Arts festival gets connected

The Eildon Tree
The Eildon Tree

A Borders programme of events is included in the Scottish Mental Health Arts Festival in May and there are already ways you can begin to get involved.

This year’s theme is ‘being connected’ - national research highlighting how social isolation and loneliness impacts on health and wellbeing.

A special edition of The Eildon Tree magazine, which publishes new creative writing from the Borders and beyond, is dedicated to writing focused on the festival theme ‘Connected’.

Submissions of writing, poetry, short stories, reflections (max 3000 words), artwork or photography (high resolution only) on the theme of being connected and how that relates to mental health and wellbeing are welcomed by the deadline Friday, March 22. Send to: eildontree@liveborders1.org.uk

Borders Youth Music Forum ‘Sound Cycle’ has requested contributions for a tribute song in memory of local singer and musician Scott Hutchison, front man of Frightened Rabbit, who died in May last year.

The new song is inspired by the Frightened Rabbit song ‘The Loneliness and the Scream’.

The song recognises the importance of connecting with the people around you and it is hoped to create a ‘wave of song’ on Friday, May 17, connecting people across the Borders by singing, with organised and pop-up performances posted on social media using #SongWave.

Groups, choirs, schools or individuals interested in taking part in the song wave should email: health.improvement@borders.scot.nhs.uk

In partnership with NHS Borders, Works+ is producing a short film to be shown at the Scottish Mental Health Arts Festival. The 100 heads film will ask people from the Scottish Borders to give a one word response to the question ‘How do you feel today?’.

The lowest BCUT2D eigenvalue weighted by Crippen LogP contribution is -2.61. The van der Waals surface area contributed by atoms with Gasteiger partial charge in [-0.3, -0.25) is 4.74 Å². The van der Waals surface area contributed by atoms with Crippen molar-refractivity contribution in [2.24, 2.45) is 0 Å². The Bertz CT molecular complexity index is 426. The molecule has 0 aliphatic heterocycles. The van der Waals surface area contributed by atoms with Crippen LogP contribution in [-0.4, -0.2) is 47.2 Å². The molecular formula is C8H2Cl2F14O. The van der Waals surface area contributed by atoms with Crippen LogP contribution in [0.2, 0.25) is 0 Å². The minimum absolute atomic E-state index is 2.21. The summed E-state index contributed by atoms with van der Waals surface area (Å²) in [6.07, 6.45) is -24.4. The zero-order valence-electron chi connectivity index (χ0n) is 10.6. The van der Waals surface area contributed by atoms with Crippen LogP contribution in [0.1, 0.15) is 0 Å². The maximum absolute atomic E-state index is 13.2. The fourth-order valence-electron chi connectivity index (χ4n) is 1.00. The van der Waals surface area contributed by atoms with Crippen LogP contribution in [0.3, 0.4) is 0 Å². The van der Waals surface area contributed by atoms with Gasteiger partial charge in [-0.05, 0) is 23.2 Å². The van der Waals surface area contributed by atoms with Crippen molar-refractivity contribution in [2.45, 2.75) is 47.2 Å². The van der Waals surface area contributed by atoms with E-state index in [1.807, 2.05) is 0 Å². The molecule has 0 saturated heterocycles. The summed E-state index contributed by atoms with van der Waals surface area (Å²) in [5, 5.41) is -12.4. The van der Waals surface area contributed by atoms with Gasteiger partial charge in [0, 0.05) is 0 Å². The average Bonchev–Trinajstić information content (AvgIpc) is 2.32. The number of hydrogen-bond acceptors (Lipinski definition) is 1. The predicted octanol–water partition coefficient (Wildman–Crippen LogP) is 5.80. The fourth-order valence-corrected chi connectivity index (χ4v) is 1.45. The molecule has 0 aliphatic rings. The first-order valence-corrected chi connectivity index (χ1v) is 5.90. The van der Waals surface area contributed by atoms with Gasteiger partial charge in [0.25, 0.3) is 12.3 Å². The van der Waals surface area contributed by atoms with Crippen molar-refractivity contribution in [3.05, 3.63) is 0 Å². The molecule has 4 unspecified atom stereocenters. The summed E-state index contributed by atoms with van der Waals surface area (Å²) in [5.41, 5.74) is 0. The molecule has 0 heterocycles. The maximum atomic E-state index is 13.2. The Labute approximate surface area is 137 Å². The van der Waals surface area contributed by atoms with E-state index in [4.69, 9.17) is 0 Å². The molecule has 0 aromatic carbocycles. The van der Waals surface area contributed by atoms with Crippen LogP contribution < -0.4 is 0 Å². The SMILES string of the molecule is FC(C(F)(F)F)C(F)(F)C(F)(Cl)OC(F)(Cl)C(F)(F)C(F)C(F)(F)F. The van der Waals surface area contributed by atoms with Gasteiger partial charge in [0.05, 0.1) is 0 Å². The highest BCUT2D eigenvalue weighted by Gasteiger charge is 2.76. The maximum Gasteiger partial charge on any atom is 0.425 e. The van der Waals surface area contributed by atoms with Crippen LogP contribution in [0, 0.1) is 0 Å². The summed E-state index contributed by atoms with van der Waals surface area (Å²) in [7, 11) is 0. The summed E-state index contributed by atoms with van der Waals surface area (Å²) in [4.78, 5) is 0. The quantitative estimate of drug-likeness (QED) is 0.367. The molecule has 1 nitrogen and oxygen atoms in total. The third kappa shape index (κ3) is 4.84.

To find about taking part and out when Works+ will be filming in your area, visit the Facebook page (www.facebook.com/100heads) or email enquiries@worksplus.works

Allyson McCollam, associate director of public health, said: “There is increasing recognition of social isolation and loneliness as major public health issues and research has also shown the beneficial impact that the arts and creativity can have on mental health and wellbeing. The festival theme of being connected gives us an opportunity to put those things together.”

“I’d like to encourage people of all ages to get involved, either with the writing or singing project or by connecting with other people to do something creative in their own community. I am looking forward to seeing what this leads to”.

Lynne Irons, director at Live Borders said: “Talking about mental health is not something everyone is comfortable with. The most basic of opportunities such as singing, connecting with others, trying a new creative activity can make the world of difference for our wellbeing. Charity Live Borders offers a range of services to enable people to be creative and connect to others in their local community – simply visiting the local library or community centre can open up a world of opportunities.

“Working with health improvement and other partners, Live Borders supports the promotion of positive mental health and offers many opportunities for people of interests and ages to be healthier, happier and stronger. The Scottish Mental Health Arts Festival is a great opportunity to showcase and celebrate the opportunities for people to be connected and be well in the Scottish Borders.”